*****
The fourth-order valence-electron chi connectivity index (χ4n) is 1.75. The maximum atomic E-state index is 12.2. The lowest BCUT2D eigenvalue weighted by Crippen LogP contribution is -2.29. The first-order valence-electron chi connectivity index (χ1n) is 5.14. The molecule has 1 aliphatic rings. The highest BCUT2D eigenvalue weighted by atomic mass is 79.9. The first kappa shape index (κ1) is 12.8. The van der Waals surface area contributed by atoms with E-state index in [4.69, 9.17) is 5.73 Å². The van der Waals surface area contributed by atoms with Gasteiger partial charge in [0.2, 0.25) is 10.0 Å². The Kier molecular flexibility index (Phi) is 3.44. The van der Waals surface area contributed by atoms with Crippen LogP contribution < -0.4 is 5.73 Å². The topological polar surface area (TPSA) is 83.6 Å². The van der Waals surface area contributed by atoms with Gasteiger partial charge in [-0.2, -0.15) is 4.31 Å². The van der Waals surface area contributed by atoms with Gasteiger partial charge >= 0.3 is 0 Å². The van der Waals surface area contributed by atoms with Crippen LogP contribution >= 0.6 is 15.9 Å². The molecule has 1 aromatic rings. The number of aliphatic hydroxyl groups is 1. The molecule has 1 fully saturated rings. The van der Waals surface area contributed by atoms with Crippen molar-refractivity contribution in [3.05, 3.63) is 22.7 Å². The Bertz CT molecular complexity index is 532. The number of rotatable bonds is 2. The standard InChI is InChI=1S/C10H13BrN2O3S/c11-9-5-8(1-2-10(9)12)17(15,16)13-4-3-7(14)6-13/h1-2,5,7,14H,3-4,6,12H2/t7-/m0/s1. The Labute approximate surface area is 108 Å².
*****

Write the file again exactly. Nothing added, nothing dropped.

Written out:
The fourth-order valence-electron chi connectivity index (χ4n) is 1.75. The maximum atomic E-state index is 12.2. The lowest BCUT2D eigenvalue weighted by Crippen LogP contribution is -2.29. The first-order valence-electron chi connectivity index (χ1n) is 5.14. The molecule has 1 aliphatic rings. The highest BCUT2D eigenvalue weighted by atomic mass is 79.9. The first kappa shape index (κ1) is 12.8. The van der Waals surface area contributed by atoms with E-state index in [4.69, 9.17) is 5.73 Å². The van der Waals surface area contributed by atoms with Gasteiger partial charge in [0.2, 0.25) is 10.0 Å². The Kier molecular flexibility index (Phi) is 3.44. The van der Waals surface area contributed by atoms with Crippen LogP contribution < -0.4 is 5.73 Å². The topological polar surface area (TPSA) is 83.6 Å². The van der Waals surface area contributed by atoms with Gasteiger partial charge in [-0.2, -0.15) is 4.31 Å². The van der Waals surface area contributed by atoms with Gasteiger partial charge >= 0.3 is 0 Å². The van der Waals surface area contributed by atoms with Crippen LogP contribution >= 0.6 is 15.9 Å². The molecule has 1 aromatic rings. The number of aliphatic hydroxyl groups is 1. The molecule has 1 fully saturated rings. The van der Waals surface area contributed by atoms with Crippen molar-refractivity contribution in [3.05, 3.63) is 22.7 Å². The Bertz CT molecular complexity index is 532. The number of rotatable bonds is 2. The standard InChI is InChI=1S/C10H13BrN2O3S/c11-9-5-8(1-2-10(9)12)17(15,16)13-4-3-7(14)6-13/h1-2,5,7,14H,3-4,6,12H2/t7-/m0/s1. The Labute approximate surface area is 108 Å².